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Intro: Dentist to Glucagon kit

Discussion in 'Parents of Children with Type 1' started by Bigbluefrog, Mar 9, 2012.

  1. Bigbluefrog

    Bigbluefrog Approved members

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    I work at a dentist office, and brought in my expired kits to give to the dentist. Both were unfamiliar with glucagon kits.

    The past week, I seen 3 type 1 diabetics other than my own child. I just thought it would be good for them to know what it is and how to use it.

    Explained that most parents of type one diabetics know how to use the kit, but just incase they got flustered or nervous, it would be good for the dentist to be familiar with the glucagon kit.

    We have been fortunate to never had to use the kit.

    Now when the next few expire, I may give them to my husband to take to the firehouse.
     
  2. swellman

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    Awesome ... did they mix and inject it? Our school nurse lets them mix and draw and inject into an orange.

    I was shocked to hear how many people were sooooo nervous that they just couldn't do it - waste to train the bus driver in our situation.
     
  3. Bigbluefrog

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    Yes, both were interested in learning about it. They give local anesthetic quite often, one dr stated that the glucagon kit was intriguing because of the size of the needle and the mixing aspect.

    I was hoping to add it to our health first aid kit at work.

    The docs were amazed that parents were trained to do this and that they never learned about it during any medical training.

    This is one aspect of medical/ dental training that should be changed.
     
  4. Bigbluefrog

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    What happend with training the bus driver?

    I can see some being nervous about giving glucagon. I find it challenging to draw it up without so many bubbles.
     
  5. helinut

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    When do glucagon vials expire? I can't for the life of me find an expiration date anywhere on the package. We've still have the one they gave us at dx. 1.5 years almost.
     
  6. swellman

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    I think the school nurse finally got her through it but I honestly have no real confidence that she would be able to administer it in the event of an emergency. She was a substitute driver who only worked a few times.

    Ours have always had an expiration date on the outside of the case. There's also an expiration on the vial and on the syringe with water. They can be different. The one I just checked had the same date on the vial as on the outside but the syringe was still in date.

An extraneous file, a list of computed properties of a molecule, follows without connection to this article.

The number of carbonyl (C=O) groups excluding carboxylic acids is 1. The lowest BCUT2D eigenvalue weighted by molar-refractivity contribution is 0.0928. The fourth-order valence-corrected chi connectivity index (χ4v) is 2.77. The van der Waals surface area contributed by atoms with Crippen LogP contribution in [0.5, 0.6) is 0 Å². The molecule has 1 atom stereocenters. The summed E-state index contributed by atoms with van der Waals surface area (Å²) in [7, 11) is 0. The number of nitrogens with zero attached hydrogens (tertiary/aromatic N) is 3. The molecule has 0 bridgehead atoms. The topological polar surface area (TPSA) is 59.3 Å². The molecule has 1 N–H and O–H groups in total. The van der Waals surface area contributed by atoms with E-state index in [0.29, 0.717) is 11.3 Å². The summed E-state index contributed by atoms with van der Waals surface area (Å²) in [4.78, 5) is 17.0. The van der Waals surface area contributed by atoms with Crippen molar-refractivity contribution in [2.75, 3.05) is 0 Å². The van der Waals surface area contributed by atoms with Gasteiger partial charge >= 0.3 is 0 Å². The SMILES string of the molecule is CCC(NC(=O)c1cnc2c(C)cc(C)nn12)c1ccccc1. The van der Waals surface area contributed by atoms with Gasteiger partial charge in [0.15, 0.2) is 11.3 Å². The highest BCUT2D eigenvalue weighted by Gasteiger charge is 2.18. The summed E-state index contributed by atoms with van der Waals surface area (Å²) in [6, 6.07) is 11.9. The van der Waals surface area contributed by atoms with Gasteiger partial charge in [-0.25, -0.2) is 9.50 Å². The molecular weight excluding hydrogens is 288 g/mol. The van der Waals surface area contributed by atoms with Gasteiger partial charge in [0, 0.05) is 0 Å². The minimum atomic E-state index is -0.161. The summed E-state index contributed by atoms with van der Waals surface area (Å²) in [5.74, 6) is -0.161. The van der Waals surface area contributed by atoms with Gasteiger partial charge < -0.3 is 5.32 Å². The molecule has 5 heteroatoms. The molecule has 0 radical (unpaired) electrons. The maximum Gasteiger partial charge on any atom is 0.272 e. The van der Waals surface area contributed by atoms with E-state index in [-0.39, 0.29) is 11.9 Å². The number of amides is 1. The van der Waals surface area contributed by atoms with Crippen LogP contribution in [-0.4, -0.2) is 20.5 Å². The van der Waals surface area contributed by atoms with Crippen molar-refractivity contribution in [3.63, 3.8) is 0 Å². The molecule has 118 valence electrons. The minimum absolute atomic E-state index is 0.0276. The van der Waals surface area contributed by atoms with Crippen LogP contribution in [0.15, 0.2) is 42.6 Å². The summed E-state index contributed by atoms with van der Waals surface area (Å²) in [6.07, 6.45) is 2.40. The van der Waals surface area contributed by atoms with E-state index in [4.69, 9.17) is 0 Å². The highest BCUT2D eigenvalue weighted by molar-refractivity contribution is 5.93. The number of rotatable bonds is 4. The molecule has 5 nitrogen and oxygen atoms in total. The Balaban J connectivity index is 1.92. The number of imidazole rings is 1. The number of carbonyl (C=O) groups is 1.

7. Mish

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    Why would the dentist need this? I feel like maybe I missed half the conversation or something.
     
  8. MamaC

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    Would this be for the EMTs? Our emergency personnel are not trained for glucagon, nor are they permitted to administer it.
     
  9. kim5798

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    I have to say the one time I thought I needed to use it....I was shaking so bad I could barely put it together. By the time I had it ready to go, my aunt had gotten enough sugar in her that she was coherent again, so I did not use it.
     
  10. helinut

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    I've heard from other parents the same thing. First time was extremely unnerving. The second time they did it, it was nothing. They knew their child would be fine, it just took a little bit to get them to come around.
     
  11. Rcj176

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    My 12 yo has given me mini glucagons when I needed it. We had it out the other day when I was having lows. I think the glucagon should be at the chiropractor's office too!! I had a bad low there and they had no clue how to handle the situation.
     
  12. Lisa - Aidan's mom

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    That is smart thinking, especially at a dentist's office!!!

    I agree the date on the case and the date on the vial can be different - we go back the date on the vial. I think I'll be a nervous wreck the first time we have to use it, too. We do practice with the expired ones.
     
  13. Bigbluefrog

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    Just like any office, we train to handle most emergencies, like CPR, fainting, and allergic reactions. We have juice for lows too. Lows can happen when a person is stressed, some patients get apprehensive at the dental office.


    Most offices carry first aid kit, oxygen, defibrillator, and epi pens.
     
  14. Mish

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    ah, good to know. Can they administer it? I've been to a tattoo place where they've had glucose tabs - and for the same reason - non- people aren't necessarily low but they get fainty.
     
  15. Bigbluefrog

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  16. jetsmom

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    I had to use it for this first time this week-end, my teen was coherent enough to administer it himself, but it was scary for awhile.
     

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